We are happy to release our new CD Prelude&Maqam on 24 October 2022
PRELUDE & MAQAM
Damaskus-Berlin came about as a duo, when the critically acclaimed German cellist Maria Magdalena Wiesmaier met Nabil Hilaneh following his escape from Syria in 2015. Nabil is an award-winning and outstanding player of the oud, the classical Arab eleven- or thirteen-stringed instrument that in some respects resembles the European lute. In the beginning their only common language was music. Both musicians were curious about the musical culture and sound world of the other, and as a result, Maria be- gan to learn the Arabic musical modes, the maqamat, consisting of eight principle and up to one hundred secondary note-rows, or melody types, each of which imply both a particular aesthetic, as well as certain melodic, modulatory and improvisatory structures that necessarily follow from that particular maqam. She began doing so through pure improvisation. Over time notated music was incorporated into this process. Another corner stone in this dialogue were the six cello suites of J.S. Bach. Maria’s widely praised per- formances have always included this composer. Indeed she began learning the cello at the age of six, in order to play these pieces, and much of her impressive career has been devoted to setting these great works within different contexts: architecture, literature, new music, improvisation and now composition. The two musicians asked themselves how they might establish a connection between the Wes- tern system of major and minor keys and the Arabic maqamat. They approached this in two ways. 1) Intuitively, by finding a maqam, the mood and atmosphere of which most suitably matched a western key; and 2) in terms of musical content, modulatory intersections and parallels across the two musical cultures. Thus the six keys of Bach’s six suites were each linked to an appropriate maqam in the following pairs: C major – Nakriz; C minor – Bayat; G major – Nawa Ather; D minor – Hijaz Kar; E flat major – Nahawand; D major – Aough.
An equally important connection was the tradition of improvisation in both musical cultures. The Arabic one is essentially an oral tradition handed on from teacher to pupil over many generations, indeed over millennia, where improvisation is at the heart of performance and is central to a musician’s creativity. This was also the case in Europe over many centuries, far more so than the average Western concert-goer may imagine: Written note-values, from the Renaissance through to the late Baroque periods, were in different ways points of departure for often dazzling improvisatory ornamentation by both instrumentalists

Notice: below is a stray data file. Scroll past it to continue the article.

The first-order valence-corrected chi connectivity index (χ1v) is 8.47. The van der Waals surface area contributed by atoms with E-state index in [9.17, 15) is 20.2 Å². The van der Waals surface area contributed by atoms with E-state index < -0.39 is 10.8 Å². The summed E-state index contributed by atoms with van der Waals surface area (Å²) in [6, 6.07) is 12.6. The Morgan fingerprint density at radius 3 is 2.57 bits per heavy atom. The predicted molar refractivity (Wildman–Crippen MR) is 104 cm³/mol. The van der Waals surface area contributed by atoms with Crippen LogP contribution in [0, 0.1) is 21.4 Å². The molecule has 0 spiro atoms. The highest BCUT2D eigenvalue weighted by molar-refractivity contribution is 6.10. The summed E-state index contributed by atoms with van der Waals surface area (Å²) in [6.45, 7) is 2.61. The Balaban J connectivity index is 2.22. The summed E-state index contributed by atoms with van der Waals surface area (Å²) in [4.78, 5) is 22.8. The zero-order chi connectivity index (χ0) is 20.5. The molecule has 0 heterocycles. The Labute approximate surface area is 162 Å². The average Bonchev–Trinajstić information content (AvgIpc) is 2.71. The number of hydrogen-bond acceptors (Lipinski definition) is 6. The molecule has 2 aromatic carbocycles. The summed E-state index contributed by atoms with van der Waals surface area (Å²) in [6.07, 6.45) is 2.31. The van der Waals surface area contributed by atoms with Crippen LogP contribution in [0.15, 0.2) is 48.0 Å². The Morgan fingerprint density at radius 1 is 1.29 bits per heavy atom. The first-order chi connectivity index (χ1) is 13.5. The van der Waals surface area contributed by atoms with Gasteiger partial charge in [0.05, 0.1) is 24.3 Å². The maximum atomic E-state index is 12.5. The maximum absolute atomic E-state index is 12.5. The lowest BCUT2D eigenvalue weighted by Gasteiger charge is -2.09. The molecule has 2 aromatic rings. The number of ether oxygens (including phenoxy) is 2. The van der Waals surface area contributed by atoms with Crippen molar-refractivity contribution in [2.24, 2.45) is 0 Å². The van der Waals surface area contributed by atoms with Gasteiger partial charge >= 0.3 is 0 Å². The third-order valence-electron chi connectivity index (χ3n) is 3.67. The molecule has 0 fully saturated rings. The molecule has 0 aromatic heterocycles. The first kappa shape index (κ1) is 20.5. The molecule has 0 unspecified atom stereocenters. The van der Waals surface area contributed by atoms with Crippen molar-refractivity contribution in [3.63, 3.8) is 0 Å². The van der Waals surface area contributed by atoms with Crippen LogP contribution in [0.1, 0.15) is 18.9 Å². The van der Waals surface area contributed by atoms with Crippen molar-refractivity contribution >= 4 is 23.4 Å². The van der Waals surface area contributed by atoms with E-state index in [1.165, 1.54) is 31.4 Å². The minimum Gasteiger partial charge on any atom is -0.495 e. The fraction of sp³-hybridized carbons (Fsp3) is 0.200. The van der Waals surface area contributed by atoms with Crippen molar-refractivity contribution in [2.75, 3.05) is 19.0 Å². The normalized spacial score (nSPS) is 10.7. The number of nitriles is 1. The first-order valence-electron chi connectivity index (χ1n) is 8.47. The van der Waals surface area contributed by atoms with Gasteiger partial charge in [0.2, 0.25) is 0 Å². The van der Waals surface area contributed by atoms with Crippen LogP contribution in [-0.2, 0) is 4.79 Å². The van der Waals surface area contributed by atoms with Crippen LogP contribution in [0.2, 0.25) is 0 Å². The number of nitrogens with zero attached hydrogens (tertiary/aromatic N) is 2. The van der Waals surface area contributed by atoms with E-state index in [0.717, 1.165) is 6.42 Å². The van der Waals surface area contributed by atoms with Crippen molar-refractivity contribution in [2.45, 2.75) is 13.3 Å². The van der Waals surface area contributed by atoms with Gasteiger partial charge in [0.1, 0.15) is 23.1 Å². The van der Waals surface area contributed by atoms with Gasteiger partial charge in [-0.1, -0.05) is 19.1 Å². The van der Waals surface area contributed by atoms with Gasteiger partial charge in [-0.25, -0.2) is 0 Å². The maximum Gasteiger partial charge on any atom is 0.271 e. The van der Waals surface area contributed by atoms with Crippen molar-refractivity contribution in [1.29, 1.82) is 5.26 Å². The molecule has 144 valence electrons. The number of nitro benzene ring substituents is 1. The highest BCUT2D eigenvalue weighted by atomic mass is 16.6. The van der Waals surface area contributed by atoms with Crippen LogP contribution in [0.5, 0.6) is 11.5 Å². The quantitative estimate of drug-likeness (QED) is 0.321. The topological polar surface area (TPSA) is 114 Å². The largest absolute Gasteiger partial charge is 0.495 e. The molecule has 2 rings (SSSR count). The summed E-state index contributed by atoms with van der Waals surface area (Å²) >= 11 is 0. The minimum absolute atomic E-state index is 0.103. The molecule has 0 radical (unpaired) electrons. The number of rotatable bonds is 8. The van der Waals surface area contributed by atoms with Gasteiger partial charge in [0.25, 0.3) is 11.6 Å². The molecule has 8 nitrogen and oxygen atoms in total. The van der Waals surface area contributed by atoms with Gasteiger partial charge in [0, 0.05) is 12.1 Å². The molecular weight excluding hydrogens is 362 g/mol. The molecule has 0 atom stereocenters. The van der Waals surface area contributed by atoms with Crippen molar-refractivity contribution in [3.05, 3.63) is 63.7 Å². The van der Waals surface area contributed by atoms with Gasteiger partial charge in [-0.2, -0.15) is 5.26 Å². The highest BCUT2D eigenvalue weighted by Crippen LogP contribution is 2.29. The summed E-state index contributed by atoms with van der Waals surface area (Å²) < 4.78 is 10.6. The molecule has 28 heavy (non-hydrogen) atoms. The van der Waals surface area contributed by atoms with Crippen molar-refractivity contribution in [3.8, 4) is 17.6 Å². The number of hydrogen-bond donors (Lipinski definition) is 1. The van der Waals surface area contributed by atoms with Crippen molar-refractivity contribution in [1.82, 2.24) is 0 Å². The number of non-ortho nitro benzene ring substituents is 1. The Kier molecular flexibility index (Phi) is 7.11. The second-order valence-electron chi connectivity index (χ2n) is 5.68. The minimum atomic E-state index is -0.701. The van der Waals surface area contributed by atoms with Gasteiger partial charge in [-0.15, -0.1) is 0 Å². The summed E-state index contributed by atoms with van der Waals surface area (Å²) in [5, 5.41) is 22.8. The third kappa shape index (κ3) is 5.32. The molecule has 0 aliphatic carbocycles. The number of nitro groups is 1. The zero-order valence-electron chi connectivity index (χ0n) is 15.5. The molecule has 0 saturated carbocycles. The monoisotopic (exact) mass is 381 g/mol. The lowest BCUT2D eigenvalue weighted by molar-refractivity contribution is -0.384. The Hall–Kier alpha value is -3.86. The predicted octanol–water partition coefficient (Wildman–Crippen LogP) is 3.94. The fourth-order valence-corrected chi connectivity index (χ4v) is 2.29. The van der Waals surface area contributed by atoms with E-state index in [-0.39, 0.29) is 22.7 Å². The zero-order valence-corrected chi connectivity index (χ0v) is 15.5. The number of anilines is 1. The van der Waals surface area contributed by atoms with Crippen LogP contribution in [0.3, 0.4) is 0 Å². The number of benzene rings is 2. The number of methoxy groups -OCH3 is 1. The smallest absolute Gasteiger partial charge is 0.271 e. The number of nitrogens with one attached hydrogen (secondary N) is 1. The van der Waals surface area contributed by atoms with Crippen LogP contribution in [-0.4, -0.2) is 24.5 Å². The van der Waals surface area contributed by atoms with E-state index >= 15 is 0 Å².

and singers. Much evidence exists for this, including for example Bach’s indications of the intricate im- provisation he himself expected of a performer. (See f.ex. Bach’s addendum to the A minor English Suite’s Sarabande). The reputations of practically all the great European musicians from the high Baroque to the early Romantic periods, were promoted and consolidated by public demonstrations of these musicians’ ability to fantasise freely on a given theme. This applied as much to Mozart or Liszt, as to Handel and Bach and many others. It was an assumed and necessary accomplishment of all serious musicians in the West for many centuries.
For the listener it is essential to remember that both musical cultures have their own unique procedures with a particular key or maqam. How one plays and listens is determined by these points of departure, including both rhythms and the shape of a melody. The aim of this recording is to allow its audience a revelatory listening experience, one of enrichment, an opening up to, and an encounter with, another musical world. In these pieces the musicians try to create something new that combines both musicians’ points of departure. This means that some of these pieces carry a very oriental imprint, such as Aough and Bayat, with quarter tones and free improvisation, whereas there are other sections containing a variety of underlying harmonies. Pedal points, so fundamental in Bach’s cello suites, are equally important in the tradition of maqamat.
Viewed historically it is impressive and sobering to note that the maqamat (frommaqam,‘location’, ‘place where something is constructed’) are extremely ancient and found across many cultures in the Middle East and North Africa. There even appears to be an Ugaritic attestation, found in Northwest Syria, possi- bly dating back to 1500 BC. Several ancient systems of church modes, such as the Syrian and Nestorian ones, show profound connections to the maqamat. The current distribution of this broad musical language covers not only the Arab world, but also encompasses the related musical cultures of Iran and Turkey. Much central Asian art music draws extensively from this culture and one can even find parallels to – and influences from – the maqamat within the vast treasury of Hindustani (North Indian) ragas.
Prelude & Maqam is the first joint CD recorded by Nabil and Maria.
David Christophersen, Cambridge 2022